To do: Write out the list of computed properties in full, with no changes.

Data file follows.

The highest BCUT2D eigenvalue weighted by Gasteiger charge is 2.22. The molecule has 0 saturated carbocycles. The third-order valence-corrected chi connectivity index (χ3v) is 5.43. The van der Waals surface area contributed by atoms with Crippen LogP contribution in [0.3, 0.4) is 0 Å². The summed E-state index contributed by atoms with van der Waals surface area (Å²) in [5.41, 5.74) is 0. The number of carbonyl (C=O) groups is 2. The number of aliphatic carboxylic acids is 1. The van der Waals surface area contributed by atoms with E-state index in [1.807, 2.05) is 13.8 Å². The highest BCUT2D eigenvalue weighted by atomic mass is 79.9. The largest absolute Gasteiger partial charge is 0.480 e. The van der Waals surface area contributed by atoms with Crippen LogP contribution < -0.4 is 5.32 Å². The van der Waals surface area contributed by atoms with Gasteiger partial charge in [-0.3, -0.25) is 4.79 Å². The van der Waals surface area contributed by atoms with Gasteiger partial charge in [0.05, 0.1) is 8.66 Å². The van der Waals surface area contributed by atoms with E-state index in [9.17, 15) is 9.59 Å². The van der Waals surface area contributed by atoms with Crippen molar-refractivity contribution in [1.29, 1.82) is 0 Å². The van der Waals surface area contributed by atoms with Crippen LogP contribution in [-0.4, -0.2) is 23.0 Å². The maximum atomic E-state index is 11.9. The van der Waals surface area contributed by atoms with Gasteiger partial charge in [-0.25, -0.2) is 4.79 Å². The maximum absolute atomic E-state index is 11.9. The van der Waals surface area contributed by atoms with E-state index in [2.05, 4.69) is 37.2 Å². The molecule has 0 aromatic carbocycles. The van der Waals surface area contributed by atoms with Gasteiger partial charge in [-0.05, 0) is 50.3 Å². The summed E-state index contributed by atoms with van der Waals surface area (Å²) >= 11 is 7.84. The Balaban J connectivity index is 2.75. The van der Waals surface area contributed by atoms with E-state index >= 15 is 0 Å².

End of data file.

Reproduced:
The highest BCUT2D eigenvalue weighted by Gasteiger charge is 2.22. The molecule has 0 saturated carbocycles. The third-order valence-corrected chi connectivity index (χ3v) is 5.43. The van der Waals surface area contributed by atoms with Crippen LogP contribution in [0.3, 0.4) is 0 Å². The summed E-state index contributed by atoms with van der Waals surface area (Å²) in [5.41, 5.74) is 0. The number of carbonyl (C=O) groups is 2. The number of aliphatic carboxylic acids is 1. The van der Waals surface area contributed by atoms with E-state index in [1.807, 2.05) is 13.8 Å². The highest BCUT2D eigenvalue weighted by atomic mass is 79.9. The largest absolute Gasteiger partial charge is 0.480 e. The van der Waals surface area contributed by atoms with Crippen LogP contribution < -0.4 is 5.32 Å². The van der Waals surface area contributed by atoms with Gasteiger partial charge in [-0.3, -0.25) is 4.79 Å². The van der Waals surface area contributed by atoms with Gasteiger partial charge in [0.05, 0.1) is 8.66 Å². The van der Waals surface area contributed by atoms with E-state index in [9.17, 15) is 9.59 Å². The van der Waals surface area contributed by atoms with Crippen molar-refractivity contribution in [1.29, 1.82) is 0 Å². The van der Waals surface area contributed by atoms with Crippen LogP contribution in [-0.4, -0.2) is 23.0 Å². The maximum atomic E-state index is 11.9. The van der Waals surface area contributed by atoms with Gasteiger partial charge in [-0.25, -0.2) is 4.79 Å². The maximum absolute atomic E-state index is 11.9. The van der Waals surface area contributed by atoms with E-state index in [2.05, 4.69) is 37.2 Å². The molecule has 0 aromatic carbocycles. The van der Waals surface area contributed by atoms with Gasteiger partial charge in [-0.05, 0) is 50.3 Å². The summed E-state index contributed by atoms with van der Waals surface area (Å²) >= 11 is 7.84. The Balaban J connectivity index is 2.75. The van der Waals surface area contributed by atoms with E-state index >= 15 is 0 Å².